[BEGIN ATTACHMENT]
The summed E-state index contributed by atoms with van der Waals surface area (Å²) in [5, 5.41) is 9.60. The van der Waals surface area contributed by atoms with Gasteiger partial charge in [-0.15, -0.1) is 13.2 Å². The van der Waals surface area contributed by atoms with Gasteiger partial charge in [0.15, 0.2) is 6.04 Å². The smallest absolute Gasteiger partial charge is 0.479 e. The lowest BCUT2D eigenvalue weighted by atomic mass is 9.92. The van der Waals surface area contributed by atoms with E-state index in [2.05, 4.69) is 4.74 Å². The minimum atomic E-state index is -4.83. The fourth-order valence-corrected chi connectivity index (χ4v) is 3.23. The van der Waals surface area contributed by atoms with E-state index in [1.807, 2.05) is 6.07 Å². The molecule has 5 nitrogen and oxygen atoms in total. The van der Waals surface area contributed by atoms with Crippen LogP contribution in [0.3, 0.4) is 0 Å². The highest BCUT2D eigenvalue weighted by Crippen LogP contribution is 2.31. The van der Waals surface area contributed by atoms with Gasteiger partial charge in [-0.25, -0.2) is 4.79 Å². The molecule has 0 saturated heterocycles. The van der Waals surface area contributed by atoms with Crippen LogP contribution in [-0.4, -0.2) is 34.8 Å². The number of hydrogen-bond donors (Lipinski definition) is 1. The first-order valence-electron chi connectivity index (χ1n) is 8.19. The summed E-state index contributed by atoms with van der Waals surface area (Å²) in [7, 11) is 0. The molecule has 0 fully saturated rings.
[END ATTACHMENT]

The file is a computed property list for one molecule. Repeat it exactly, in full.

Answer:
The summed E-state index contributed by atoms with van der Waals surface area (Å²) in [5, 5.41) is 9.60. The van der Waals surface area contributed by atoms with Gasteiger partial charge in [-0.15, -0.1) is 13.2 Å². The van der Waals surface area contributed by atoms with Gasteiger partial charge in [0.15, 0.2) is 6.04 Å². The smallest absolute Gasteiger partial charge is 0.479 e. The lowest BCUT2D eigenvalue weighted by atomic mass is 9.92. The van der Waals surface area contributed by atoms with E-state index in [2.05, 4.69) is 4.74 Å². The minimum atomic E-state index is -4.83. The fourth-order valence-corrected chi connectivity index (χ4v) is 3.23. The van der Waals surface area contributed by atoms with E-state index in [1.807, 2.05) is 6.07 Å². The molecule has 5 nitrogen and oxygen atoms in total. The van der Waals surface area contributed by atoms with Crippen LogP contribution in [0.3, 0.4) is 0 Å². The highest BCUT2D eigenvalue weighted by Crippen LogP contribution is 2.31. The van der Waals surface area contributed by atoms with Gasteiger partial charge in [-0.25, -0.2) is 4.79 Å². The molecule has 0 saturated heterocycles. The van der Waals surface area contributed by atoms with Crippen LogP contribution in [-0.4, -0.2) is 34.8 Å². The number of hydrogen-bond donors (Lipinski definition) is 1. The first-order valence-electron chi connectivity index (χ1n) is 8.19. The summed E-state index contributed by atoms with van der Waals surface area (Å²) in [7, 11) is 0. The molecule has 0 fully saturated rings.